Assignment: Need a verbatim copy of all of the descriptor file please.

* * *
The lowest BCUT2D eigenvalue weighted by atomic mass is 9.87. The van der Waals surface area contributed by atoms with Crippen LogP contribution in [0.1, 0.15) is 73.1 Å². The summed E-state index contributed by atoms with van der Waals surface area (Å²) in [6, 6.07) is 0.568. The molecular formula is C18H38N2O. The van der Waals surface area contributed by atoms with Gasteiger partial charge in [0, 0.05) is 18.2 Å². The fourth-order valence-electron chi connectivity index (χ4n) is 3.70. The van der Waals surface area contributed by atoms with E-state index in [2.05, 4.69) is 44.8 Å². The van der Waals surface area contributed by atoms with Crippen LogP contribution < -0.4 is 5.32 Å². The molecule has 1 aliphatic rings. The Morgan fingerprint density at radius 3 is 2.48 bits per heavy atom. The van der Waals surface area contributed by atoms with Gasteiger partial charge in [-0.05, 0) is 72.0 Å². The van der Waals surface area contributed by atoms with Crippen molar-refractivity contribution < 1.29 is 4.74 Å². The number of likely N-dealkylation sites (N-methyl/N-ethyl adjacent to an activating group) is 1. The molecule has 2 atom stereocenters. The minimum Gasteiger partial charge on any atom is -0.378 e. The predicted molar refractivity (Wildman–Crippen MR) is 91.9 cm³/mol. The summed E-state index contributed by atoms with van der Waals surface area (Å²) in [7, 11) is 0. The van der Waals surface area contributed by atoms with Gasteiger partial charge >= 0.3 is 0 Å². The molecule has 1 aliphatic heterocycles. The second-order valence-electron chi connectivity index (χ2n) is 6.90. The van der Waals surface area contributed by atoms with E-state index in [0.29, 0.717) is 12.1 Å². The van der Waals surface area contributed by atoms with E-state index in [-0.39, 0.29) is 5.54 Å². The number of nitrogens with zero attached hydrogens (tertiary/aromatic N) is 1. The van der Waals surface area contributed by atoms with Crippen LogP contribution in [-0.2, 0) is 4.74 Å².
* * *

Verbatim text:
The lowest BCUT2D eigenvalue weighted by atomic mass is 9.87. The van der Waals surface area contributed by atoms with Crippen LogP contribution in [0.1, 0.15) is 73.1 Å². The summed E-state index contributed by atoms with van der Waals surface area (Å²) in [6, 6.07) is 0.568. The molecular formula is C18H38N2O. The van der Waals surface area contributed by atoms with Gasteiger partial charge in [0, 0.05) is 18.2 Å². The fourth-order valence-electron chi connectivity index (χ4n) is 3.70. The van der Waals surface area contributed by atoms with E-state index in [2.05, 4.69) is 44.8 Å². The van der Waals surface area contributed by atoms with Crippen LogP contribution < -0.4 is 5.32 Å². The molecule has 1 aliphatic rings. The Morgan fingerprint density at radius 3 is 2.48 bits per heavy atom. The van der Waals surface area contributed by atoms with Gasteiger partial charge in [-0.05, 0) is 72.0 Å². The van der Waals surface area contributed by atoms with Crippen molar-refractivity contribution < 1.29 is 4.74 Å². The number of likely N-dealkylation sites (N-methyl/N-ethyl adjacent to an activating group) is 1. The molecule has 2 atom stereocenters. The minimum Gasteiger partial charge on any atom is -0.378 e. The predicted molar refractivity (Wildman–Crippen MR) is 91.9 cm³/mol. The summed E-state index contributed by atoms with van der Waals surface area (Å²) in [7, 11) is 0. The van der Waals surface area contributed by atoms with Gasteiger partial charge >= 0.3 is 0 Å². The molecule has 1 aliphatic heterocycles. The second-order valence-electron chi connectivity index (χ2n) is 6.90. The van der Waals surface area contributed by atoms with E-state index in [0.29, 0.717) is 12.1 Å². The van der Waals surface area contributed by atoms with E-state index in [-0.39, 0.29) is 5.54 Å². The number of nitrogens with zero attached hydrogens (tertiary/aromatic N) is 1. The van der Waals surface area contributed by atoms with Crippen LogP contribution in [-0.2, 0) is 4.74 Å².